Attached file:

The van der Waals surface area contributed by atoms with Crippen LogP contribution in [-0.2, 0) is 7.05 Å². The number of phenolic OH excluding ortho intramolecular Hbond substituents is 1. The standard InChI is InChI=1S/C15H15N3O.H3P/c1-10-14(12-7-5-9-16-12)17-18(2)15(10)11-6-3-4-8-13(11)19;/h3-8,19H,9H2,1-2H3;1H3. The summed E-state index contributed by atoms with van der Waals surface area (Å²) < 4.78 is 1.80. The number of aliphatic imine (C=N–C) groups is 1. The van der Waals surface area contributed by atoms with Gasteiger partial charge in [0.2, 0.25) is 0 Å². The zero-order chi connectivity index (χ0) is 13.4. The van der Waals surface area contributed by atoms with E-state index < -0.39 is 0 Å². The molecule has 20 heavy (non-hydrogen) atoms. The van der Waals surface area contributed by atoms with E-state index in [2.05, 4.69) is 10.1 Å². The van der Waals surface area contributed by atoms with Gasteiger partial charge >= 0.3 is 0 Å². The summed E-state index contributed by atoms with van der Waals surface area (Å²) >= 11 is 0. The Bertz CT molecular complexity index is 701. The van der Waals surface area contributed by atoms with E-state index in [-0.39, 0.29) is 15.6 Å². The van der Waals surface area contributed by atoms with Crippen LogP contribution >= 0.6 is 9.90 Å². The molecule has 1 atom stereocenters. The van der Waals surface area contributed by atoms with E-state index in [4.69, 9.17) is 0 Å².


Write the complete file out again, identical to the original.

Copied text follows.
The van der Waals surface area contributed by atoms with Crippen LogP contribution in [-0.2, 0) is 7.05 Å². The number of phenolic OH excluding ortho intramolecular Hbond substituents is 1. The standard InChI is InChI=1S/C15H15N3O.H3P/c1-10-14(12-7-5-9-16-12)17-18(2)15(10)11-6-3-4-8-13(11)19;/h3-8,19H,9H2,1-2H3;1H3. The summed E-state index contributed by atoms with van der Waals surface area (Å²) < 4.78 is 1.80. The number of aliphatic imine (C=N–C) groups is 1. The van der Waals surface area contributed by atoms with Gasteiger partial charge in [0.2, 0.25) is 0 Å². The zero-order chi connectivity index (χ0) is 13.4. The van der Waals surface area contributed by atoms with E-state index < -0.39 is 0 Å². The molecule has 20 heavy (non-hydrogen) atoms. The van der Waals surface area contributed by atoms with E-state index in [2.05, 4.69) is 10.1 Å². The van der Waals surface area contributed by atoms with Gasteiger partial charge >= 0.3 is 0 Å². The summed E-state index contributed by atoms with van der Waals surface area (Å²) >= 11 is 0. The Bertz CT molecular complexity index is 701. The van der Waals surface area contributed by atoms with E-state index in [-0.39, 0.29) is 15.6 Å². The van der Waals surface area contributed by atoms with Crippen LogP contribution >= 0.6 is 9.90 Å². The molecule has 1 atom stereocenters. The van der Waals surface area contributed by atoms with E-state index in [4.69, 9.17) is 0 Å².